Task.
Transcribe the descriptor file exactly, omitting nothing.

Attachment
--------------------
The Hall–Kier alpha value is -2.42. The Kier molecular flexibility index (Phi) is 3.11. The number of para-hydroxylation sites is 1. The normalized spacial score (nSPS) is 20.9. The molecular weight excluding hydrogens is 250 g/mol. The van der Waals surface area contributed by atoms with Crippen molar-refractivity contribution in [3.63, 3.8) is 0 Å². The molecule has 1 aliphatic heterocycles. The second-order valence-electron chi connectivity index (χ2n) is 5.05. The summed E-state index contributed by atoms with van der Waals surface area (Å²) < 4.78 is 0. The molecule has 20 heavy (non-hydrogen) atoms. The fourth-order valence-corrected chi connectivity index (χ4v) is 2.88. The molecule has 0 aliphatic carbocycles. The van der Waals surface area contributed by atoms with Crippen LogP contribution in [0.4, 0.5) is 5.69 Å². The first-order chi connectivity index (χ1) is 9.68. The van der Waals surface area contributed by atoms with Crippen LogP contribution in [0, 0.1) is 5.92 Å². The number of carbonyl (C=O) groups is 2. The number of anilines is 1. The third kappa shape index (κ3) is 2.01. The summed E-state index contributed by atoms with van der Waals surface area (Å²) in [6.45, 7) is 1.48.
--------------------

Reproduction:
The Hall–Kier alpha value is -2.42. The Kier molecular flexibility index (Phi) is 3.11. The number of para-hydroxylation sites is 1. The normalized spacial score (nSPS) is 20.9. The molecular weight excluding hydrogens is 250 g/mol. The van der Waals surface area contributed by atoms with Crippen molar-refractivity contribution in [3.63, 3.8) is 0 Å². The molecule has 1 aliphatic heterocycles. The second-order valence-electron chi connectivity index (χ2n) is 5.05. The summed E-state index contributed by atoms with van der Waals surface area (Å²) < 4.78 is 0. The molecule has 20 heavy (non-hydrogen) atoms. The fourth-order valence-corrected chi connectivity index (χ4v) is 2.88. The molecule has 0 aliphatic carbocycles. The van der Waals surface area contributed by atoms with Crippen LogP contribution in [0.4, 0.5) is 5.69 Å². The first-order chi connectivity index (χ1) is 9.68. The van der Waals surface area contributed by atoms with Crippen LogP contribution in [0, 0.1) is 5.92 Å². The number of carbonyl (C=O) groups is 2. The number of anilines is 1. The third kappa shape index (κ3) is 2.01. The summed E-state index contributed by atoms with van der Waals surface area (Å²) in [6.45, 7) is 1.48.